“They have something for everyone,” said Bihl, internet sales manager at DeLuca Jeep, part of the DeLuca dealer group that also operates Bill DeLuca Chevrolet Buick GMC in Haverhill and Woodworth Chevrolet Cadillac in Andover.
To illustrate, he told of a shopper’s experience during last month’s extravagant Presidents Day sale at the dealership. The buyer wanted a family-friendly wagon. He and his wife were tall, and needed a model with space enough for them to stretch. At DeLuca’s showroom, “they sat in a Grand Cherokee, a Wrangler Unlimited, a Liberty and a Patriot,” Bihl recounted. The Patriot, a more compact model, didn’t suit them. But any of the other three Jeeps met their needs, the manager said.
The family went home in a Grand Cherokee, making a decision many other Americans make. The Grand Cherokee is the top seller in the Jeep line. Wrangler is in a solid second place.
Bihl explained that the two vehicles are figurehead models that define Jeep. The Grand Cherokee is a quintessential sport-utility, with a brawny, high-riding body, a roomy and durable cabin, four-wheel traction (with a lower-priced, two-wheel-drive alternative also offered), and towing abilities for serious recreational accessories like boats, campers and snowmobile trailers.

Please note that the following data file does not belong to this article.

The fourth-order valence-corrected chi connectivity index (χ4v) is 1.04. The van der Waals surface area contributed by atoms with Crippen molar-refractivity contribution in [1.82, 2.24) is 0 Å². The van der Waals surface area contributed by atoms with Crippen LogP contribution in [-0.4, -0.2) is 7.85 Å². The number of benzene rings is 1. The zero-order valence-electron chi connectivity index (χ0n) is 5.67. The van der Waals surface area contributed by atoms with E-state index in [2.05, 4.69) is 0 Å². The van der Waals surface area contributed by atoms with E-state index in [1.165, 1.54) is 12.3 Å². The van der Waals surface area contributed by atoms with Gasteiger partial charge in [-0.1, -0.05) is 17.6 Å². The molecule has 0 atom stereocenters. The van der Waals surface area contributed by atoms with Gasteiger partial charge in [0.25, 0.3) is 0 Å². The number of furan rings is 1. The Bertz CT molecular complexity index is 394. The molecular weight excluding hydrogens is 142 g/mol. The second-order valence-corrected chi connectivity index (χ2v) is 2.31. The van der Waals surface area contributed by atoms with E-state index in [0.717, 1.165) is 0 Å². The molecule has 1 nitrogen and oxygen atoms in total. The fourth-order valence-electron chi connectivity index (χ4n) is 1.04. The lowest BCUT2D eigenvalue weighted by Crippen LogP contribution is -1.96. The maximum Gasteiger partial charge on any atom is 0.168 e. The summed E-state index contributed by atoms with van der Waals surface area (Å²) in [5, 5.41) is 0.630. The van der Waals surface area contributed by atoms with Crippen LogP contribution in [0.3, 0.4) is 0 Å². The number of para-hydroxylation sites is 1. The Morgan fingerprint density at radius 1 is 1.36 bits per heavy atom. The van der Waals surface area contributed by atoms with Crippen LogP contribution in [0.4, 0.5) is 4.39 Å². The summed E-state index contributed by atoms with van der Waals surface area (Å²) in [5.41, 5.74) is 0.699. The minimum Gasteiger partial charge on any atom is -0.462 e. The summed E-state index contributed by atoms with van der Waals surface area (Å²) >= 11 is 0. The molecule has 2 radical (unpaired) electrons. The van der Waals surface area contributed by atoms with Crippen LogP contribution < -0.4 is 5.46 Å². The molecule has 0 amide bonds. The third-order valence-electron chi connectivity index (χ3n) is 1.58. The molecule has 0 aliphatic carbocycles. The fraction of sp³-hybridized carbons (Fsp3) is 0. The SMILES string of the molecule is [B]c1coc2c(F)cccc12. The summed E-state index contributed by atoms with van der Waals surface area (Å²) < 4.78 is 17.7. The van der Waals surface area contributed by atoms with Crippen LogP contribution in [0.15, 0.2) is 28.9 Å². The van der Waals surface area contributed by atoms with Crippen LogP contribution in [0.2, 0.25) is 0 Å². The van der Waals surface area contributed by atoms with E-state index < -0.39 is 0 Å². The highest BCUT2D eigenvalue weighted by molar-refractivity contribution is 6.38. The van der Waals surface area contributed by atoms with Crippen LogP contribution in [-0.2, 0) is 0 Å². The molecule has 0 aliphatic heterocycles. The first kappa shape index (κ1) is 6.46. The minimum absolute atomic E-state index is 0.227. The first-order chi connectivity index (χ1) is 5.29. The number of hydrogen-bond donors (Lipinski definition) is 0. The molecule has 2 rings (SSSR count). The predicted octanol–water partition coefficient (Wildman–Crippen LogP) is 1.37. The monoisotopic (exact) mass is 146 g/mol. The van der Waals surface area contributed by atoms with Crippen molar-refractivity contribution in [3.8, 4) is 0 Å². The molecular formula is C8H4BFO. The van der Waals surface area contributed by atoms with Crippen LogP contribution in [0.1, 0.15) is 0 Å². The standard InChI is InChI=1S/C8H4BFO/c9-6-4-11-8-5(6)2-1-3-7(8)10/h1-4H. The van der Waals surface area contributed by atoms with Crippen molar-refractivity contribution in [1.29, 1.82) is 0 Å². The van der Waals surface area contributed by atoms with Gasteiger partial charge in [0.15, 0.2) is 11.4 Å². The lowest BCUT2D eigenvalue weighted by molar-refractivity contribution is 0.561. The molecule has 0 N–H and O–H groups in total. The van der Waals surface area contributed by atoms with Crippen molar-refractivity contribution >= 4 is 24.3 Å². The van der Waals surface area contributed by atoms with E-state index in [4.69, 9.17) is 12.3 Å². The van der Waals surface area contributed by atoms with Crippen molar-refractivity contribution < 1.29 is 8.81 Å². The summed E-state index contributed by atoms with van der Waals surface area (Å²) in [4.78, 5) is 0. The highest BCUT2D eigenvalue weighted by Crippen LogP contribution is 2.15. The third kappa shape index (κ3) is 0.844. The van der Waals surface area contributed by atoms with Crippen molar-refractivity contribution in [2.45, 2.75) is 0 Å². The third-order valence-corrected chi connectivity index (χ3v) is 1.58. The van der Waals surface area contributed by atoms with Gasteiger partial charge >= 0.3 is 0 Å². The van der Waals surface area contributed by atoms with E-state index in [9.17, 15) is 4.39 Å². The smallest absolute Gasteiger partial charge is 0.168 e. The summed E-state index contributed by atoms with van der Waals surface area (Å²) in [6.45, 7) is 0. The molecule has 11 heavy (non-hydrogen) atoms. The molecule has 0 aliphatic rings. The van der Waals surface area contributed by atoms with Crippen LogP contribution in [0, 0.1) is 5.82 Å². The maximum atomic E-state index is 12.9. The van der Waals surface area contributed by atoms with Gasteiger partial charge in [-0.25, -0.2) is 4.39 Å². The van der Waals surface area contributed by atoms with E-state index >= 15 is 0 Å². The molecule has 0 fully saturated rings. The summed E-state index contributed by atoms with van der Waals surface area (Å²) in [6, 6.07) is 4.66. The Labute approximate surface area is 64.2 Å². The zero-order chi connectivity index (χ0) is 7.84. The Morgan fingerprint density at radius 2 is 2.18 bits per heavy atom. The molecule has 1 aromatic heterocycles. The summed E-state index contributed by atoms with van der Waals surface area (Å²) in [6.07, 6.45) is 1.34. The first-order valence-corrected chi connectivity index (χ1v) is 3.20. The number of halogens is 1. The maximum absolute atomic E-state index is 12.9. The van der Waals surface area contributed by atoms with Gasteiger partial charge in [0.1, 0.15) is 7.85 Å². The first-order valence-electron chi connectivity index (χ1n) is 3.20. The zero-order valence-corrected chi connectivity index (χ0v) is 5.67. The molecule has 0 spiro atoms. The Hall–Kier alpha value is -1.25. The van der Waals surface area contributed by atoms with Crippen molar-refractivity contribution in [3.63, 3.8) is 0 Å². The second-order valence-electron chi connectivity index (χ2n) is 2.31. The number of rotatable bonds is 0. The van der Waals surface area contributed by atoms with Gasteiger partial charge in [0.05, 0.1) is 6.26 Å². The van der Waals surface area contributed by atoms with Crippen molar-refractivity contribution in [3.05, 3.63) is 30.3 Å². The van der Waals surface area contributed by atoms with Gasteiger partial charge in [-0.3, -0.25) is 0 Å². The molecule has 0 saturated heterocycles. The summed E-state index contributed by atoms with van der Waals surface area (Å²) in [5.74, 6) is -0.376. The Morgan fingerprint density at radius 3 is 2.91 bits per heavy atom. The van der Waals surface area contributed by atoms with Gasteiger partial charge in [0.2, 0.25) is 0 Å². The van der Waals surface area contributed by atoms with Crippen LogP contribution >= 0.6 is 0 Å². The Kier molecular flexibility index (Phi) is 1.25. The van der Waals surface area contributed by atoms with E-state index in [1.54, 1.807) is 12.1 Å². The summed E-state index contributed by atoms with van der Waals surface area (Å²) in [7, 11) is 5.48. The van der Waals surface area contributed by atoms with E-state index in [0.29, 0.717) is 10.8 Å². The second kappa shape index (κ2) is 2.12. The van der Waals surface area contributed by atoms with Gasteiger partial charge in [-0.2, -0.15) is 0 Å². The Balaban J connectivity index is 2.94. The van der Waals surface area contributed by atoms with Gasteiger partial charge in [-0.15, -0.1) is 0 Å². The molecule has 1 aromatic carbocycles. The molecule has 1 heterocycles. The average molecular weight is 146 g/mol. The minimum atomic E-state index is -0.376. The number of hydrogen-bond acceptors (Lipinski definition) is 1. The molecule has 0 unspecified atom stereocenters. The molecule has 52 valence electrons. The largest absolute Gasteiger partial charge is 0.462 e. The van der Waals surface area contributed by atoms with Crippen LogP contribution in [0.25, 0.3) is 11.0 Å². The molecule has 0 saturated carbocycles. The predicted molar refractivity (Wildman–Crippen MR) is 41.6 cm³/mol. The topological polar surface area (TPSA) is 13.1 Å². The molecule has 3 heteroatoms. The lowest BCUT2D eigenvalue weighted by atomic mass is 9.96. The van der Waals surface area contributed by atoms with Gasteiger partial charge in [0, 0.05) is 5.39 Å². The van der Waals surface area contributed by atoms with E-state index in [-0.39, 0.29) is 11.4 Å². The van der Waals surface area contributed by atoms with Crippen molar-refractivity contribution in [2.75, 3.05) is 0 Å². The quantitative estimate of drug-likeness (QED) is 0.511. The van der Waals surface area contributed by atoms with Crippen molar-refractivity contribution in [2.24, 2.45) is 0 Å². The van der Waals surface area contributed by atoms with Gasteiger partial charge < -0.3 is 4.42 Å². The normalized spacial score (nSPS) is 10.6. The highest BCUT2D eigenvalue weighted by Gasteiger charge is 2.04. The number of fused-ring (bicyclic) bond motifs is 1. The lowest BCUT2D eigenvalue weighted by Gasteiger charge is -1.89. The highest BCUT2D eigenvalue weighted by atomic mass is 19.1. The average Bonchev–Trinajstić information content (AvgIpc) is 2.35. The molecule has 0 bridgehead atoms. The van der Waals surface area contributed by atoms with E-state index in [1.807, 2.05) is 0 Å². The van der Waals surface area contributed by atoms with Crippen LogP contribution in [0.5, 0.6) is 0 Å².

The Wrangler is the original Jeep, a square, upright, hill-scaling and gully-stepping toughie.
“It’s the model that everybody pictures as the World War II Jeep. You can’t get more American than that,” said Bihl.
My test model last week was the Wrangler Unlimited, a come-lately version introduced in 2007 as a companion to the smaller, more confining Jeep Wrangler. The Wrangler Unlimited is elongated to accommodate a four-door body, full back seat, and some extra cargo space in back. The original Wrangler, more attuned to adventure than to family travel, is a two-door with a small hind end.